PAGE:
#EdMattersHere: Persistent support sets student on right path


When I graduated from elementary school, my reading and math skills were at a third-grade level. So I was placed in special education in middle school. Those became the three most defining years of my life. The guilt and humiliation that I harbored deep within caused me to build a defense around myself to hide the disappointment I felt with my progress.

Once I came to the realization that I was going to be torn from my friends in the others classes and isolated in a single room with older students that were intimidating, I became disinterested in attending class. I was bullied by the older students in my class and the regular-education students because I was considered to have a learning disability. It was as though I had an epiphany as I began to get motivation to make a difference in the direction that my life was headed. I knew that the person that I was becoming was not who I actually was. The complacent state that had led me astray was replaced by the seriousness of the matter concerning my education. 

I have always had a supportive family structure striving to great lengths to ensure that each of my six siblings was prepared for school. The persistent support that they gave me, even in the face of my stubbornness, has left me better off. Following in the footsteps of my brother Brandon Norwood, graduate of Michigan State University, I am able to plot my trail toward success.  

I did successfully advance out of special education. This fall, I will be graduating from Alabama A&M University with a degree in political science. Through the years, I have transformed into a man that stands for social justice and civil rights. What our generation needs now more than ever are leaders who will continue the fight our ancestors started, and I want to be one of those leaders.

I started down that path with my involvement with the Hugs not Bullets campaign at Osborn High School. With the help of four other peers, we turned Osborn High School on its head. We implemented a male leadership camp for the young men in our community. Although as young as 12, each had issues related to gang, drugs or self-identity. We assisted in graduating from our program more than 100 young men. We also held a news conference and then had more than 1,500 students from our high school sign a petition to end gun violence in our communities. This movement soon spread to other high schools through Detroit. Several weeks later on New Year’s Eve, I hosted another news conference in front of Detroit’s City Hall with the chief of police concerning the same issue.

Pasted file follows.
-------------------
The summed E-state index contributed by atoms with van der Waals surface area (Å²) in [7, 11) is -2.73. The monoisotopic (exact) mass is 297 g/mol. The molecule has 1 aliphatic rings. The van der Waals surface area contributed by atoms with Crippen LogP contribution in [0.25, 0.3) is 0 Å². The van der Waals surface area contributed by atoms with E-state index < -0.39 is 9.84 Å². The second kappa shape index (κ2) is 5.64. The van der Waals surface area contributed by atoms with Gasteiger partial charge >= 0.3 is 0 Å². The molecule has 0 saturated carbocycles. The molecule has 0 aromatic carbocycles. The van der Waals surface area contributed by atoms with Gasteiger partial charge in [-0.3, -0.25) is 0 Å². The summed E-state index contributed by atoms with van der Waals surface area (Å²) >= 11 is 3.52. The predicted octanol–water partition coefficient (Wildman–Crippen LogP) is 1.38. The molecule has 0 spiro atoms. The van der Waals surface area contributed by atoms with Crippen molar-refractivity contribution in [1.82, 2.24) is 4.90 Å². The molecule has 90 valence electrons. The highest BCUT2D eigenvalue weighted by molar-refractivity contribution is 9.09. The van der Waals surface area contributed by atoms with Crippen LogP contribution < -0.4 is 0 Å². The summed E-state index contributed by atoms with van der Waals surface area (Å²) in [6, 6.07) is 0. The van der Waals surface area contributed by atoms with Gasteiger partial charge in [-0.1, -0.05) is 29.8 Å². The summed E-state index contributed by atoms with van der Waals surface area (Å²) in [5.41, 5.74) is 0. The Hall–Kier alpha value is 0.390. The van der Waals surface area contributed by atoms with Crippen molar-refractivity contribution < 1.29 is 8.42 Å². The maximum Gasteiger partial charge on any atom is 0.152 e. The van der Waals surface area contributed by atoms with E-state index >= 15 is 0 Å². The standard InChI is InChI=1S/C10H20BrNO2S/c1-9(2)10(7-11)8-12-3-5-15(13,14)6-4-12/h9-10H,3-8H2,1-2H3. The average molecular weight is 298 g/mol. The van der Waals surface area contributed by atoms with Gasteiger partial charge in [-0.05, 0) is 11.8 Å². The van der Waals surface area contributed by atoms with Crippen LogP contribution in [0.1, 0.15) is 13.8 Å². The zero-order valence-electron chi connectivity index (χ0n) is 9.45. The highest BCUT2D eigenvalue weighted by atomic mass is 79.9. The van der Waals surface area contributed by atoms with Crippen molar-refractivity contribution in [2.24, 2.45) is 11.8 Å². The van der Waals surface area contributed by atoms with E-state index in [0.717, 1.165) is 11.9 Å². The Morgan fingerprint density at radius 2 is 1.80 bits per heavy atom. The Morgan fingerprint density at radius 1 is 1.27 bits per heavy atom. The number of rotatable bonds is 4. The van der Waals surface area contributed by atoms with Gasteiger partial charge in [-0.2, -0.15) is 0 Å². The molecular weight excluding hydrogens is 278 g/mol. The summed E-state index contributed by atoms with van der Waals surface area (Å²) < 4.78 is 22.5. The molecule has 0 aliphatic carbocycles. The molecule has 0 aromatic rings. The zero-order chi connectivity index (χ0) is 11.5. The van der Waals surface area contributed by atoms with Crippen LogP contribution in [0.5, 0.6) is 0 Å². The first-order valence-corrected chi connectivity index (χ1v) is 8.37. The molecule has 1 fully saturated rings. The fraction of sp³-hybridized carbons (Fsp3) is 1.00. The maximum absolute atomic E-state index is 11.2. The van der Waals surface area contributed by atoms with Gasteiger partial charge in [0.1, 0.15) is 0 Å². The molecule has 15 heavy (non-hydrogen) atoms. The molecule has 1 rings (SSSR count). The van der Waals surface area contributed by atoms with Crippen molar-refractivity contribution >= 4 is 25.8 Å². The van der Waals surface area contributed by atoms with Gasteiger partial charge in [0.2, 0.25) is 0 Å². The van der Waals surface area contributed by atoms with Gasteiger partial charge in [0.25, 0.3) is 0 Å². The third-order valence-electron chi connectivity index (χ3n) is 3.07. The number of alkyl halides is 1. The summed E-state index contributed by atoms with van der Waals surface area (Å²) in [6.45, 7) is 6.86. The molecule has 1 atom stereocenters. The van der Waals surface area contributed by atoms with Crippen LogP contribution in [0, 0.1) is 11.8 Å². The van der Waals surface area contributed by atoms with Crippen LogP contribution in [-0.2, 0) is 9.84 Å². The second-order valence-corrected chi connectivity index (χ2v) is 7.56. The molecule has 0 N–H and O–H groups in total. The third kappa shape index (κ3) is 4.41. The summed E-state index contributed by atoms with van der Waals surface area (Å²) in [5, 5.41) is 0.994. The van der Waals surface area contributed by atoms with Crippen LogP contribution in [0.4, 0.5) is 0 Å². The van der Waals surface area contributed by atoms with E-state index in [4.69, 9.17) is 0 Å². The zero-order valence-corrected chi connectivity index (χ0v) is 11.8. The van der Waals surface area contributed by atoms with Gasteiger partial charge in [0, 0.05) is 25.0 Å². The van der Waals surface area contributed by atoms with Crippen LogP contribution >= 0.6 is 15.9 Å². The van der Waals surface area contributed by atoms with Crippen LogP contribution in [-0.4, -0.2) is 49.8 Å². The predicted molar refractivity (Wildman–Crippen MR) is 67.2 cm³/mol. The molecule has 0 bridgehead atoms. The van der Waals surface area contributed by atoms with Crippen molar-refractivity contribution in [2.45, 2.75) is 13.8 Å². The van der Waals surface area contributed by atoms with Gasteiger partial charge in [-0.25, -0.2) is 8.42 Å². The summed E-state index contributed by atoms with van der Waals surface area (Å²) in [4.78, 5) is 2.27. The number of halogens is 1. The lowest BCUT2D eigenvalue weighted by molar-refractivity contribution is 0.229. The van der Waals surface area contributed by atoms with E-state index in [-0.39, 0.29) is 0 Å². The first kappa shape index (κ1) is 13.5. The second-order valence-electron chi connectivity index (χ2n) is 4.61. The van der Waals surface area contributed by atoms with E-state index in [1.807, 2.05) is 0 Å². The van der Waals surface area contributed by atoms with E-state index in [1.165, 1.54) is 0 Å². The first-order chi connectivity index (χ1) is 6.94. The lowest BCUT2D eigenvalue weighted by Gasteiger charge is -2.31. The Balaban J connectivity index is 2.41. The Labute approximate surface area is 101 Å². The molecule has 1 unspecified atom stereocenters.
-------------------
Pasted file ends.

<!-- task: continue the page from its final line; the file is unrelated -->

While a student here at A&M, I have served as president of Men of America Nurturing and Ushering Progress Incorporated (MANUP), which is the largest, all male mentoring organization on campus. As president, I initiated the adoption of Ed White and Westlawn Middle Schools in the city of Huntsville, Ala., where we mentor the males with reading and other critical needs. The joy and confidence that we have restored to these young men is priceless. Helping the students improve their reading and math skills was a tremendous achievement for us all as we aimed to set the bar higher for the next school term. MANUP has also hosted educational seminars on campus that address relevant issues hindering students’ progress through college.

This year, I earned the Outstanding Student of the Year 2013 Award from my university, awarded by the university’s president and his wife. It came as a complete surprise to me, considering our university has a plethora of honorable leaders leading the way for change. It truly was an honor that I would receive such a prestigious award from the university that I love and serve.

My commitment to improving communities is a passion that is embedded in my heart and fueled by my experiences. My love for assisting others fuels my desires to make the necessary change that my city and campus require. I hope to bring this passion back to Detroit, where one day, I’d like to run for mayor.

-- Ronald Norwood is a senior at the Alabama A&M University.